Arnold Kling  

If Medicare were a Country...

Intellectual Gladiators... Popular Opinion...

Laurence J. Kotlikoff and Christian Hagist write,

European critics of the U.S. health care system often focus on the private provision of health care and health insurance. Yet the more important difference between the United States and other developed countries is the failure to control government spending. Other countries employ global budgets and control access to expensive drugs and new technology. The United States, by contrast, has very meager spending controls. If current trends continue, U.S. government health care spending will consume an ever growing portion of national income — far more so than any other developed country.

In other words, our government programs, Medicare and Medicaid, which cover only the old and the poor, are going to be larger as a share of GDP than other countries' socialized programs that cover everyone. So if we socialize medicine for everyone, we are not going to magically see our spending drop to the share of GDP we see in other countries because of "efficiency."

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COMMENTS (8 to date)
MjrMjr writes:

I don't get the sense that advocates of a single payer health care system have any illusions that we could "magically" see our spending as a percentage of GDP drop to the level France or Germany has. For all its appealing features, a single payer system wouldn't eliminate the need for rationing at some level. I think the best case to be made for single payer is that it's trading one form of rationing for another, the upside being that there's a large savings to be realized in economies of scale and streamlining administrative processes.

Not that I trust the(current) U.S. gov't as a body to restrain spending, but the alternative is to continue the present course in which less people have insurance coverage each year and the increasing cost of benefits provided by firms to employees continues to cause wage stagnation. I really don't see any easy answers, but when I look at Europe I can't help but conclude that they're achieving basically the same results for less money and wonder why we can't go better here?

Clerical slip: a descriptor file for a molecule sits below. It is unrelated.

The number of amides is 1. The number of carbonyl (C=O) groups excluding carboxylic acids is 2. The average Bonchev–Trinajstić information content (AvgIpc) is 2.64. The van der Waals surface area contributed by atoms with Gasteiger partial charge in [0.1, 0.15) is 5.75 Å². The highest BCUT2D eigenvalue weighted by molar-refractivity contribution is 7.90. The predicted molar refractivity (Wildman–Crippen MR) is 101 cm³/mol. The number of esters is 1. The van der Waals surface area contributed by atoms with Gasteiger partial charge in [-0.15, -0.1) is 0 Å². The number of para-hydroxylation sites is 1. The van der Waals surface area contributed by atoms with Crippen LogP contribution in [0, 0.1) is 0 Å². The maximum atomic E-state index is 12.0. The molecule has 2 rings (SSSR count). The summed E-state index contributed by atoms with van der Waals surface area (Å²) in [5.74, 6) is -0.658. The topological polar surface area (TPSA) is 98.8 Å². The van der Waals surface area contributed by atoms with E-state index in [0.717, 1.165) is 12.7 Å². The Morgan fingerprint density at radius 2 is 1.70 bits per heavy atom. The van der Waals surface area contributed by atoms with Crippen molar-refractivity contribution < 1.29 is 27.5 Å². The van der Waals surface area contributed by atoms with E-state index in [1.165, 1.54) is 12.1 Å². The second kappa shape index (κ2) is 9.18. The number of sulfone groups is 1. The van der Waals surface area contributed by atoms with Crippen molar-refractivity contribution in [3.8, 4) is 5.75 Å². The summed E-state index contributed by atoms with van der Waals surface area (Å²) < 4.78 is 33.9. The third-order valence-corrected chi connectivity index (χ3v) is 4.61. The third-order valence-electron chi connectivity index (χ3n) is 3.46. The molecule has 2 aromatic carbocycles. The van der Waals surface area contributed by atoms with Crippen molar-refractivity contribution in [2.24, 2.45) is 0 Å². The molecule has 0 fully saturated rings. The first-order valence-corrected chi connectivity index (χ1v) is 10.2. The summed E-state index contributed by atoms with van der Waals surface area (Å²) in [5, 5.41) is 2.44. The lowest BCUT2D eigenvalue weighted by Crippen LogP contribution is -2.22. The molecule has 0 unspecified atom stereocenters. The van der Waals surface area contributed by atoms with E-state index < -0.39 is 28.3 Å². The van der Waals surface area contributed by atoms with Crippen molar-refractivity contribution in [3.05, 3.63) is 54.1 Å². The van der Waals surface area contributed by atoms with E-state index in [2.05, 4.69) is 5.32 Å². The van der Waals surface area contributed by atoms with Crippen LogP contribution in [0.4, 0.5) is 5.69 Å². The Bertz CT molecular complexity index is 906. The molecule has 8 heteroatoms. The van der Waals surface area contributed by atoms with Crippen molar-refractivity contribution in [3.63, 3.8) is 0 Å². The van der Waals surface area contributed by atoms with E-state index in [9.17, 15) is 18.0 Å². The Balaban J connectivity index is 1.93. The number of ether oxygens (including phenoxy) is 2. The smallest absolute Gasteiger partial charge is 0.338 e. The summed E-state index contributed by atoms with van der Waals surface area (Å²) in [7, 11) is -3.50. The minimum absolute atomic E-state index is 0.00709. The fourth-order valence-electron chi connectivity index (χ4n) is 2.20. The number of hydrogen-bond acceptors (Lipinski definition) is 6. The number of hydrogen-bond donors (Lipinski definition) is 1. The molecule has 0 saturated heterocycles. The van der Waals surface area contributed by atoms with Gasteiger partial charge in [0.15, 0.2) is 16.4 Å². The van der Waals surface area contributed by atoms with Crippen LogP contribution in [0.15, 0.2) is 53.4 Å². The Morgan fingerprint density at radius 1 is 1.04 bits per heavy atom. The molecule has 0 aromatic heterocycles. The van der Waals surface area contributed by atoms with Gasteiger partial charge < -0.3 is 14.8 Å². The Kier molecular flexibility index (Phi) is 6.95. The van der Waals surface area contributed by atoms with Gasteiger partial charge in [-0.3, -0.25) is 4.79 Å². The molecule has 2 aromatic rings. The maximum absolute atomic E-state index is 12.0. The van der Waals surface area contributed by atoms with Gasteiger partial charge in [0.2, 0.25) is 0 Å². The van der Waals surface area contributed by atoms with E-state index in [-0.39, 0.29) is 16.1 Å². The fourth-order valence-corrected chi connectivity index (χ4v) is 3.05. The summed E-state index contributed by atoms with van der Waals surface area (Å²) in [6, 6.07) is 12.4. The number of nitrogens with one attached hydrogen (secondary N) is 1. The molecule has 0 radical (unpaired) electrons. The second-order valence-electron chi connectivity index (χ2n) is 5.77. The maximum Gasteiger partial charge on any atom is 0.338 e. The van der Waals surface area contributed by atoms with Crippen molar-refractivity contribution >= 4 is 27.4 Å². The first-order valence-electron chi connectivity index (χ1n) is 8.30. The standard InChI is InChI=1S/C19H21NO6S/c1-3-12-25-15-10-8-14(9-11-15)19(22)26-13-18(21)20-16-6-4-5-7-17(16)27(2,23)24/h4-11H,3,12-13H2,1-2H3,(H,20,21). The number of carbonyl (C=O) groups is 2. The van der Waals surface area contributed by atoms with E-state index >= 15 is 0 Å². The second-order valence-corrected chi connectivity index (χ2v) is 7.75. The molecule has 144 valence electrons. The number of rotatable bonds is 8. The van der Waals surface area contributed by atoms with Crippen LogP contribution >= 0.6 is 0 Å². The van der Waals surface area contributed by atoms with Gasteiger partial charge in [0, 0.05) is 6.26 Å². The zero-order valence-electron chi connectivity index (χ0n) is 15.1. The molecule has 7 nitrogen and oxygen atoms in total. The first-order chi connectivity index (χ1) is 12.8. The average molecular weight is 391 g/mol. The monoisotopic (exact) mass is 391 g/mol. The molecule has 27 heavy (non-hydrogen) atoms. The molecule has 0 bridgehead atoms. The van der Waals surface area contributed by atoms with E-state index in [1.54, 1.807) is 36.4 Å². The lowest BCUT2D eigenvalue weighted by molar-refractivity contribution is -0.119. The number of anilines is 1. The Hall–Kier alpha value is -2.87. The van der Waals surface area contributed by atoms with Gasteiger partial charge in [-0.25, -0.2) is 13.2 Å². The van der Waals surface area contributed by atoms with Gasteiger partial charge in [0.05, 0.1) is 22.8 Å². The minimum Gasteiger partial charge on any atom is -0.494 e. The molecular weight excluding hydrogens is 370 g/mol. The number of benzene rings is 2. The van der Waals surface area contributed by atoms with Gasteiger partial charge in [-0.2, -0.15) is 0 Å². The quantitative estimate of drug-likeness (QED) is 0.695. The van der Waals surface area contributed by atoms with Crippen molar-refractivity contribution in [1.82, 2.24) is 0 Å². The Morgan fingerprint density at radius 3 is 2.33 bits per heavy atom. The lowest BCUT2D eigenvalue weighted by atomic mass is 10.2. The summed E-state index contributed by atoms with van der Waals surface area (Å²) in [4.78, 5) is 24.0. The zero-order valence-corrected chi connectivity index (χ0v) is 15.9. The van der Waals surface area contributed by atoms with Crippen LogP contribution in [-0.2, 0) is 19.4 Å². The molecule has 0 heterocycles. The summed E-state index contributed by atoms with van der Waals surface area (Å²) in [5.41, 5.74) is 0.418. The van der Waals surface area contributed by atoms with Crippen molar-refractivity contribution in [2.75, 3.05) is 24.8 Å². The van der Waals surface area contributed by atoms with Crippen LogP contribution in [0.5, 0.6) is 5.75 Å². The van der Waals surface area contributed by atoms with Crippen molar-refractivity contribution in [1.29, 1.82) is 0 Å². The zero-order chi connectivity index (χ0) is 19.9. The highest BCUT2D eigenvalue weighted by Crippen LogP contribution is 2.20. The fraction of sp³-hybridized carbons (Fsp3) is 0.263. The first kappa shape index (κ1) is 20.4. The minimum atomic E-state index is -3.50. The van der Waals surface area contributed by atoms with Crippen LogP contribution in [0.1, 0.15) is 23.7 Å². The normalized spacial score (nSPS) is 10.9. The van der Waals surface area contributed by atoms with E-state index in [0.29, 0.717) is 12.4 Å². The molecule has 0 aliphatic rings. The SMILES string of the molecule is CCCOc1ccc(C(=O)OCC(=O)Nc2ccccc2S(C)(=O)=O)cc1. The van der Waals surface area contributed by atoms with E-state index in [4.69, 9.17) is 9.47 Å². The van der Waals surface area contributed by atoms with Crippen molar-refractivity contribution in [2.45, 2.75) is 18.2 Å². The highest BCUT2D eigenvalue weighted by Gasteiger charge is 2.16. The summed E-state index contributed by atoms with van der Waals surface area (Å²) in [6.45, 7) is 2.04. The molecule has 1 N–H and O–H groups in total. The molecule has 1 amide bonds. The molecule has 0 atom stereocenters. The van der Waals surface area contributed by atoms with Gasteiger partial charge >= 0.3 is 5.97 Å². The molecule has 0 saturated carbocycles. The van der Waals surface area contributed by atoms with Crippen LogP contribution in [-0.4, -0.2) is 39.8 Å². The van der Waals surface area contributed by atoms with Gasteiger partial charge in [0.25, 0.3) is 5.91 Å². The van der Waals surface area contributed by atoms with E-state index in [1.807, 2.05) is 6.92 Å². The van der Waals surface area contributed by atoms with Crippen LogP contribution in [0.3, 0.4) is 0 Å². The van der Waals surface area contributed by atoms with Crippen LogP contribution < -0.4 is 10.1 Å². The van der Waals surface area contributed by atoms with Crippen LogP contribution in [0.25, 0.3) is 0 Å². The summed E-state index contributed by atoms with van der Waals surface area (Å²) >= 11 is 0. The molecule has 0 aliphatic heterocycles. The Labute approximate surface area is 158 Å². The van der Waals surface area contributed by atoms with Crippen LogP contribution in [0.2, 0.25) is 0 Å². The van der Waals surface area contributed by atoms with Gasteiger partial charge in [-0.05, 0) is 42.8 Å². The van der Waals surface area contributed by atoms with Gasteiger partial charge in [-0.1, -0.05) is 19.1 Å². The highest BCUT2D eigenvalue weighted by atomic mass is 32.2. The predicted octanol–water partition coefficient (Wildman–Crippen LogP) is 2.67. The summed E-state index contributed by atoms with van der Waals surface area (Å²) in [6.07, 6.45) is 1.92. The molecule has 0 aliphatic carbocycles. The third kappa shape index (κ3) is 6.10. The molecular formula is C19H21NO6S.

aaron writes:


quadrupole writes:


I think you are missing the point. About 50% of all medical spending in the US is government spending. Only about 25% of the population is covered by a government health care program. About 62% of the population is privately insured and about 13% of the population is uninsured. So no matter what your supposed administrative cost savings are, your government medical care is still twice as expensive per person than private medical care. Therefore, you can reasonably expect your overall medical costs to go through the roof if you move to socialized mediciine in the US.

What you have in the US is a very expensive public system, an expensive, but OK private system, and 13% of the population that is unserved. Wouldn't it make more sense to solve the problem with the 13% of the population without mucking things up for the 62% that has insurance that is more or less serving them well, for much lower cost per person than the government system?